Can we get back around to Conservocare and how it threatens the Carolines of our naiton?


#15

Nobody is blaming anybody. And I do believe that people who have differences or disabilities should have care. Of course- I have worked with people who have sped needs.! Also, people are allowed to state what they believe in general. Nobody is proposing euthanasia. Of course not. However, there is a difference when somebody would like the choice. In Oregon people who have a terminal illness can have euthanasia under certain conditions. In certain countries , people have more of a choice for themselves. I believe that you replied to a post in which I responded to someone else . I also happened to mention what a teacher was told by a MD . This is not a personal "attack" on anyone.


#16

I wanted to furthur clarify that this was a MD stating this about sped needs. Who is blaming anyone or anyone's neighbor? This was a MD stating this to a science teacher who happened to ask the MD why there were more kids now that had autism? Again, this was a MD stating this, and I happened to write it. Perhaps this was someone's opinion, and others have asked the same question. This was also raised to that MD as to what would happen ( especially in regards to independence and work) to some SPed kids after they finished school.
As far as lumping that in with euthanasia I did not mean for that to happen. I am sorry that was misconstrued. What I was saying is that people ( I have now found out this is the Netherlands) in other countries have more choices , People in the Netherlands ( under certain conditions) can end it even if they suffer with poverty, long term depression etc.
I certainly hope that people with kids who have needs like Caroline's , their families and those who take care of elderly parents for instance can have more help- and should not have to stress furthur.


#17

Either identify the MD in a way that anyone else can read for themselves, or don't breing it up; it's meaningless and just gets passed along as "I heard." Next thing you know, it's an early-morning djt tweet.


#18

What is wrong with "personally can afford? In fact I was raised in an era ( until younger adulthood ) when credit cards did not exist- you know buy now and pay later for some people.) Also, I remember a time when there was no medicare and medicaid. What did people do before these programs? For decades people in the US assumed these programs would always be there, but the fact is they were not. Would it be nice if all people could have healthcare ( rather than insurance)? Of course. However, that costs money. Would it be nice if the hospital and other providers could volunteer care for Caroline since it is so involved and serious? Yes, it would.
There are doctors who do extraordinary work on a volunteer basis. I know an orthopedist personally who along with a team take turns going to Haiti and providing services for people.


#19

This was someone at a place of work who asked a MD she knew. I do not know the MD. However, I will do that next time! ( won't bring it up). Have a nice weekend!


#20

In earlier times, children like Caroline were institutionalized or just left to die. My husband has worked for decades in residential care for those with developmental disabilities, starting from just about the time when we came to our senses about the conditions in these warehouses and began shutting them down. He had one client at that time who it turned out had normal intelligence, but was deaf. In the group home (2 doors down from our apartment), her biggest problem was that when the frustration built to her breaking point, she would just scream, bloodcurdlingly. In her better moments, she gave our kids the childish picture books that her still-clueless relatives would send to her.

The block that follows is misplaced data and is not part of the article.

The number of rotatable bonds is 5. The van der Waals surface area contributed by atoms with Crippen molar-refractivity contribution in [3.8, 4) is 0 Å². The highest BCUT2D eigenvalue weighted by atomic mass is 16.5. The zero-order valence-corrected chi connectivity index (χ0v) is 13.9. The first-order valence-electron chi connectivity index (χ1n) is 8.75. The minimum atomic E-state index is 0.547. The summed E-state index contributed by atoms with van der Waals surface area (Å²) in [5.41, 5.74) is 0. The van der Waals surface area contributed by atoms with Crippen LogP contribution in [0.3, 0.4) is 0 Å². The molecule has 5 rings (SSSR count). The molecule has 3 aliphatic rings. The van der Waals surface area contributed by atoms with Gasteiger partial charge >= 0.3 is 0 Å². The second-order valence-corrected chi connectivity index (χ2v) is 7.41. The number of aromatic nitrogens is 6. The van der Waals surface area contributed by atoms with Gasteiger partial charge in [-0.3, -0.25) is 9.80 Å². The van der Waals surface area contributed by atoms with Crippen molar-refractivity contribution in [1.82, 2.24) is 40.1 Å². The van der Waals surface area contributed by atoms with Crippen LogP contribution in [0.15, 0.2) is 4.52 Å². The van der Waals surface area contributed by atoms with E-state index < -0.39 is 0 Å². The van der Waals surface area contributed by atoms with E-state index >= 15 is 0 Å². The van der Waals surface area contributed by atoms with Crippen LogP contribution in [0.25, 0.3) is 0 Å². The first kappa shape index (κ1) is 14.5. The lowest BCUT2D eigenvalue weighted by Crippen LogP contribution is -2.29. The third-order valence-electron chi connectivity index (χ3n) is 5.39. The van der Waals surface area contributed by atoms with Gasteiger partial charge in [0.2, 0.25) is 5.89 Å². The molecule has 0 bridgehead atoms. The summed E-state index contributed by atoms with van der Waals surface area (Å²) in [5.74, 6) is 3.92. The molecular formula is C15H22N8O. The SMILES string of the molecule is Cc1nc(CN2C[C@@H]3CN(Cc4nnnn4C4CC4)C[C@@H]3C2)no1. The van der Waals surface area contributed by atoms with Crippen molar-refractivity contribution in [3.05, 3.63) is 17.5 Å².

I also myself observed NJ warehouses, in about 1972-3, with my Social Psych class from college, where no matter whether the issue was allowing developmentally disabled women to learn what colors of embroidery floss were appropriate for the sun or the grass, or allowing those with devastating mental illnesses to have choices between vegetables at meals ("Not on 50 cents per patient per day!"), or allowing prisoners to learn to make better choices of how to react when someone crosses them, society felt it was stuck with these people, and if we had no choices, neither should they have them. We couldn't afford it.

Thank God we came to our senses (somewhat) and parents like the Conners don't have to feel any more that their disabled children — or siblings, or parents, or neighbors — are a burden that they face alone. Thank God we developed safety nets. May we preserve them.


#21

Thank you to your and your husband's service. I remember doing a practicum at a state residential "school" or warehouse way before they started to close them. There were those that had deplorable conditions. That one did. ( Excuse the word- it's become so overused these days). I hope also that we can continue with safety nets in the right manner. Many years ago, I met a middle aged man who today would probably have been given much more of a chance. Instead he and his brother had been institutionalized when they were babies. This was out West, . I think he had initially been institutionalized in the early forties.Mind you, he was definitely child like, but also a nice person. I worked with him on some basic reading - ( He ended up being released into a group home situation). Of course some of his lack of knowledge and judgement were also due to lack of experience.

I have met ( in the last few years) some people who worked at a local state facility in another state. The facility closed, and they really missed some of the patients. They said this particular facility was kept clean, and they thought of the residents as family. The staff also were out of jobs. The people I met said that at least some of the former residents had been transferred to group homes. In 1980( I remember hearing about this on the news) a young woman who had been released from the institution had been transferred to an apartment without hardly any supervision. She ended up starting a fire by accident and injured herself and others quite badly. Many people still remember this, and get quite concerned about the proper safety nets and precautions being put into place. Some adults end up being homeless and get lost in the system. Some are quite mentally ill or have intellectual issues. Some have escaped from group homes when they are not as secure. It sure must be an unending challenge, and not an easy one at that. May we have safety nets that are good for shelter food and health care as well.